Supporting Mental Health During the Pandemic
The COVID-19 pandemic has taken a heavy toll on Americans’ emotional wellbeing. Millions are struggling with the loss of loved ones, losses to their own health, loss of connectedness and loss of food and job security. Despite their grief and anxiety, many people are also finding ways to adapt and bounce back. The Centers for Disease Control and Prevention (CDC) and CDC Foundation (CDCF) recognized early in the pandemic the need to support people’s emotional health and wellbeing with simple, clear messages and tools to help them cope.
In early 2020, CDCF enlisted NORC at University of Chicago, Burness and TMN Corp. to develop and launch How Right Now, a research-based campaign to address emotional wellbeing during the pandemic. The goal was to provide web-based resources and tools to key audiences so that they would share them and use them to take care of themselves and their loved ones. The campaign focuses on audiences most impacted by COVID-19, including older Americans and their caregivers, people with pre-existing mental and physical conditions, people facing increased violence and people in economic distress.
The communications team at Burness guided the campaign strategy from the start, and, with only three months to launch, developed messaging and a brand, produced a freestanding website in English and Spanish and developed creative GIFs and videos offering tips and support.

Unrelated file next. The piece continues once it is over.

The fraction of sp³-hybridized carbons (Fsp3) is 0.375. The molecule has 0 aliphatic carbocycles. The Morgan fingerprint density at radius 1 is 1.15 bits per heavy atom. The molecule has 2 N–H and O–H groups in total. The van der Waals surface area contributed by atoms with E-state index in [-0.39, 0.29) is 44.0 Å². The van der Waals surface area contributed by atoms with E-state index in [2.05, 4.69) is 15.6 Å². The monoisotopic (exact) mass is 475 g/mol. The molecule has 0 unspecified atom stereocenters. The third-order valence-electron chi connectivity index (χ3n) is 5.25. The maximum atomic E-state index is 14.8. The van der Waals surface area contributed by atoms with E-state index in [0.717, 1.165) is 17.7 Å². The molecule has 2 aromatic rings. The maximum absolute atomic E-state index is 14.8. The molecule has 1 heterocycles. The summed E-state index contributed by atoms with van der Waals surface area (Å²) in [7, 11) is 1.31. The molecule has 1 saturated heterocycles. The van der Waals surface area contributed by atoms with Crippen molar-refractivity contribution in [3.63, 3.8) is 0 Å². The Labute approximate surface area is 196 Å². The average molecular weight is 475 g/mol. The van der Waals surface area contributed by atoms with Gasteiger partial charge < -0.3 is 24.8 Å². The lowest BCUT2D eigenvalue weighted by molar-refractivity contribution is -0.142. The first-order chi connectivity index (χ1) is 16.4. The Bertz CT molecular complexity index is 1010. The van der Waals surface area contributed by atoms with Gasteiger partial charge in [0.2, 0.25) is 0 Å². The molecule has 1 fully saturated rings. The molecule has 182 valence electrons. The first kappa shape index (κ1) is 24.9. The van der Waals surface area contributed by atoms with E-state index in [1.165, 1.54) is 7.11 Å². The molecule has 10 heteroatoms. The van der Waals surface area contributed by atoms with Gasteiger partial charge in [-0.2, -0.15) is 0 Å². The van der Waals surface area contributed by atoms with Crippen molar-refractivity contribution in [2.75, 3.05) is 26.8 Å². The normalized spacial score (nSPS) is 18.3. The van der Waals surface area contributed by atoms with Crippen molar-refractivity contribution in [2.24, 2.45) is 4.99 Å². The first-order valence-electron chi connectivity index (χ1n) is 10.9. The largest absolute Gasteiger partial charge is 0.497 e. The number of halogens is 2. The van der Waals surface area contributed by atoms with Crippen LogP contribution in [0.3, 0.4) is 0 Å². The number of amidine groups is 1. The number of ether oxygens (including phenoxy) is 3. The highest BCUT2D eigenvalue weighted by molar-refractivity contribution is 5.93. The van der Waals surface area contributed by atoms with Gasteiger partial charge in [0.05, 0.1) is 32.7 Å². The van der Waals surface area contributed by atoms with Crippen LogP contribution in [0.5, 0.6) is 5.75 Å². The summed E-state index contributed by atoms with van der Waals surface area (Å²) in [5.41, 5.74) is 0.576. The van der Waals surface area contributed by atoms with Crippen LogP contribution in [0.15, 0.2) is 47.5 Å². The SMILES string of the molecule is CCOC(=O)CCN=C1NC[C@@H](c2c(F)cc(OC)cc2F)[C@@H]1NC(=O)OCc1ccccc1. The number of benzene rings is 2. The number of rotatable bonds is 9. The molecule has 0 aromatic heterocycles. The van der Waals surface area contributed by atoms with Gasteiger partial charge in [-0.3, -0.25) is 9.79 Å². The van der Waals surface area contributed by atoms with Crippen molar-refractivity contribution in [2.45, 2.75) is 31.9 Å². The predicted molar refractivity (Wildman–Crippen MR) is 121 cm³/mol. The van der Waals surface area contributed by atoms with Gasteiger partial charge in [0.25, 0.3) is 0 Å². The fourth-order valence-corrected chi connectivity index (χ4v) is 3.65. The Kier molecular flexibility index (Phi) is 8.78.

Burness led and built a strategy for working with hundreds of organizational partners, including AARP, NAMI and the Red Cross, to disseminate helpful products and tools to their constituents. As an integral part of the NORC team, we conducted a series of deep listening sessions that inspired the production of powerful videos showcasing participants’ real-life experiences and emotions.
In addition, Burness developed and tested messaging for five target audiences. Based on this messaging, we created hundreds of social media graphics that we organized into toolkit for partners to use for outreach with key audiences.
Through our research, we found that our messaging needed to validate people’s feelings and offer simple, helpful to their problems. For example, the campaign highlighted the power of having meaningful conversations and the value of practicing gratitude to help reduce stress and cope. Our team also researched and curated hotlines, helplines and other resources on the How Right Now website
Results & Impact
We asked partners to promote social media graphics and content throughout the year. We extended our outreach by adding social media influencers interested in mental health, celebrity PSAs and social media ads. We also created campaign “days of action” that produced large spikes in online activity. One such action day encouraged audiences to “take 10 to15 minutes to take care of themselves” on October 15. Another focused on grief around the holidays, eliciting hundreds of poignant and supportive comments and sharing.
Over the entire campaign, hundreds of thousands of people visited the website in English or Spanish and millions more were reached across the internet. An audience survey by NORC showed that, while the campaign’s messaging resonated with all key audiences, people experiencing violence and those in economic distress were especially receptive to the How Right Now website and found it motivating.
Without question, the work of the CDCF in partnership with CDC has had a major impact on the emotional wellbeing of Americans during the pandemic. The How Right Now campaign will continue through June 2021.